Without losing perspective on O'Neill's unkind intentions toward his family, Mason presents a somewhat more sentimental view of the terrible Tyrones. The result is that, after watching these sad, scary people scream at one another for an entire evening, we leave feeling exhilarated--and more than a little sorry for the much-lauded O'Neill.
Mason renews our interest in the Tyrones with several oddly effective choices. When the family gathers for one of several shout fests, Mason overlaps the rough rhythms of O'Neill's dialogue. He knows that, after the exposition of the first act, it's less important that we hear the repeated incriminations than to experience the violence and volume that resonate from them.
Where the script spotlights the relationship between Mary and Edmund, Mason focuses on another parent-child pairing: James and Edmund spend a good part of Act Three squared off over the none-too-fatherly conduct that feeds the family's addictions. As directed by Mason, the scene reveals James as a lonely misfit with a bankrupt life of his own, and makes this father-son relationship the troubling heart of the play.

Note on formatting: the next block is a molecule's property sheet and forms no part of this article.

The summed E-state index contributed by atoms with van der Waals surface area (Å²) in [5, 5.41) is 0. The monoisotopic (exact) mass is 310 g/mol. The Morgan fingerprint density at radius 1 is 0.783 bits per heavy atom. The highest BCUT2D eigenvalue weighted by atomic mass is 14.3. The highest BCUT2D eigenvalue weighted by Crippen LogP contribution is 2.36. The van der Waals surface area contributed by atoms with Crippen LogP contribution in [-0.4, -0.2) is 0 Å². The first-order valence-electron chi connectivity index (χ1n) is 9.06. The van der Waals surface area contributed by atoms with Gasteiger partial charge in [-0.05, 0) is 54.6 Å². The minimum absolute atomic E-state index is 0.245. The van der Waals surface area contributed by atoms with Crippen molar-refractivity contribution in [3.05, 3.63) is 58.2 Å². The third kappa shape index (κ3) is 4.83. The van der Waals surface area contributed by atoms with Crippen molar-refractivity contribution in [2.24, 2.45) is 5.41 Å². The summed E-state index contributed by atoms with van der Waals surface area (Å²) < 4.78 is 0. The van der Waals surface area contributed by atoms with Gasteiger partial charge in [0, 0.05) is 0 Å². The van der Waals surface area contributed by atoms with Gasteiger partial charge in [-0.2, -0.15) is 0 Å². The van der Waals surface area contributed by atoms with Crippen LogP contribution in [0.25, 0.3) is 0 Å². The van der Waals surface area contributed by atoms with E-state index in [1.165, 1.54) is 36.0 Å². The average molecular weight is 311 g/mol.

Ruth Reid's Mary is brighter and more benevolent than we've seen her before--sort of Mary Tyrone Lite--a fact that makes her more monstrous in later scenes, and makes her final speech all the more moving.
Reid's brimming eyes and little-girl voice, as she recalls the convent she gave up to marry an actor, suggest a forgiveness for her transgressions that O'Neill's text doesn't necessarily convey.
The trio of actors who portray the Tyrone men are above reproach: Lawrence Pressman is utterly persuasive as James Sr., a blustery windbag whose delicate drunken scenes are by turns shocking and amusing.
Not every actor can accomplish what Kim Bennett does here as Jamie, maintaining our sympathy while maligning everyone who crosses his path. And I don't see how anyone can fail to be moved by Jason Kuykendall's Edmund, a graceful and varied performance that belies the actor's youth and still-limited stage experience.
Mason's theater-world connections also have an impact on the look of this production: Ming Cho Lee, one of the world's foremost scenic designers, created the magnificent Tyrone summer home seen here.
Combined with Laura Crow's costume design, all rumpled off-whites and pale tans, the overall look is of a charcoal sketch or a shadowy tintype come loudly to life.
I'd like to round up all the folks who've told me over the past couple of years that there's "no really good theater in Phoenix" and bus them over to the Herberger to see this production. Right here in our own little backwater we have a legendary Broadway director at the helm of a hugely significant piece of theater, with a set designed by a world-renowned scenic designer. The opening-night audience, at least, seemed to know it had witnessed a remarkable piece of theater, and welcomed it with long ovations and shouts louder than any Tyrone could muster.
Arizona Theatre Company's Long Day's Journey Into Night continues through Saturday, November 28, at Herberger Theater Center, 222 East Monroe.